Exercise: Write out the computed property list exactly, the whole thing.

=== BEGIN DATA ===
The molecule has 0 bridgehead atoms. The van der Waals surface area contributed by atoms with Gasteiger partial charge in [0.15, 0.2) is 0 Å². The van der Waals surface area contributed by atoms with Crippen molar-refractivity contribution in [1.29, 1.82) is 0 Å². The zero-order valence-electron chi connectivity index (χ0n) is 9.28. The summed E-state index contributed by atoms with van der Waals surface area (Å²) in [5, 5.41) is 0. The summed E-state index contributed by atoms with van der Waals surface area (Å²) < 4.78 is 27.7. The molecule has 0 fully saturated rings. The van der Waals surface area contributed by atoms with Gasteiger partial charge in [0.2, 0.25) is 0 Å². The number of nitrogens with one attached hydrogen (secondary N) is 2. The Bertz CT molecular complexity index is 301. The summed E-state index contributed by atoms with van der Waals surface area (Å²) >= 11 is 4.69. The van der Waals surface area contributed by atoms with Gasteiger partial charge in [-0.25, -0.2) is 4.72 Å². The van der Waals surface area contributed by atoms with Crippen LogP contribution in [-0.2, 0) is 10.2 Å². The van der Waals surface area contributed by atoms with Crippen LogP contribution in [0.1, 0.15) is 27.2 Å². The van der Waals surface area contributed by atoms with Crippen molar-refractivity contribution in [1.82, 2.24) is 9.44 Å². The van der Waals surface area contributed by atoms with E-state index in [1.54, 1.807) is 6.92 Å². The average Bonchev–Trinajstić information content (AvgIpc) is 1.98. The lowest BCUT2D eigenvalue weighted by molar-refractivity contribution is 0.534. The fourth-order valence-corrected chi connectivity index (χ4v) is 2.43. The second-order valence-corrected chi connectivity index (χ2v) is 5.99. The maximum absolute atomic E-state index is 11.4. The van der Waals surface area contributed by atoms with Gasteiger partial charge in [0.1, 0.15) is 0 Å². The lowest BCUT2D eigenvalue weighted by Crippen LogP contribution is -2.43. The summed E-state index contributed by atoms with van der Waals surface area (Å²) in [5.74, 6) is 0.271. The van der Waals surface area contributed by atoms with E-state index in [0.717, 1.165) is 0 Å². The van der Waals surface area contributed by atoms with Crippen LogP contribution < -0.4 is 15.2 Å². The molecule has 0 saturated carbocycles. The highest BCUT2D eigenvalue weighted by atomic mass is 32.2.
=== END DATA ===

The molecule has 0 bridgehead atoms. The van der Waals surface area contributed by atoms with Gasteiger partial charge in [0.15, 0.2) is 0 Å². The van der Waals surface area contributed by atoms with Crippen molar-refractivity contribution in [1.29, 1.82) is 0 Å². The zero-order valence-electron chi connectivity index (χ0n) is 9.28. The summed E-state index contributed by atoms with van der Waals surface area (Å²) in [5, 5.41) is 0. The summed E-state index contributed by atoms with van der Waals surface area (Å²) < 4.78 is 27.7. The molecule has 0 fully saturated rings. The van der Waals surface area contributed by atoms with Gasteiger partial charge in [0.2, 0.25) is 0 Å². The number of nitrogens with one attached hydrogen (secondary N) is 2. The Bertz CT molecular complexity index is 301. The summed E-state index contributed by atoms with van der Waals surface area (Å²) >= 11 is 4.69. The van der Waals surface area contributed by atoms with Gasteiger partial charge in [-0.25, -0.2) is 4.72 Å². The van der Waals surface area contributed by atoms with Crippen LogP contribution in [-0.2, 0) is 10.2 Å². The van der Waals surface area contributed by atoms with Crippen LogP contribution in [0.1, 0.15) is 27.2 Å². The van der Waals surface area contributed by atoms with Crippen molar-refractivity contribution in [1.82, 2.24) is 9.44 Å². The van der Waals surface area contributed by atoms with E-state index in [1.54, 1.807) is 6.92 Å². The average Bonchev–Trinajstić information content (AvgIpc) is 1.98. The lowest BCUT2D eigenvalue weighted by molar-refractivity contribution is 0.534. The fourth-order valence-corrected chi connectivity index (χ4v) is 2.43. The second-order valence-corrected chi connectivity index (χ2v) is 5.99. The maximum absolute atomic E-state index is 11.4. The van der Waals surface area contributed by atoms with Gasteiger partial charge in [0.1, 0.15) is 0 Å². The lowest BCUT2D eigenvalue weighted by Crippen LogP contribution is -2.43. The summed E-state index contributed by atoms with van der Waals surface area (Å²) in [5.74, 6) is 0.271. The van der Waals surface area contributed by atoms with E-state index in [0.717, 1.165) is 0 Å². The van der Waals surface area contributed by atoms with Crippen LogP contribution < -0.4 is 15.2 Å². The molecule has 0 saturated carbocycles. The highest BCUT2D eigenvalue weighted by atomic mass is 32.2.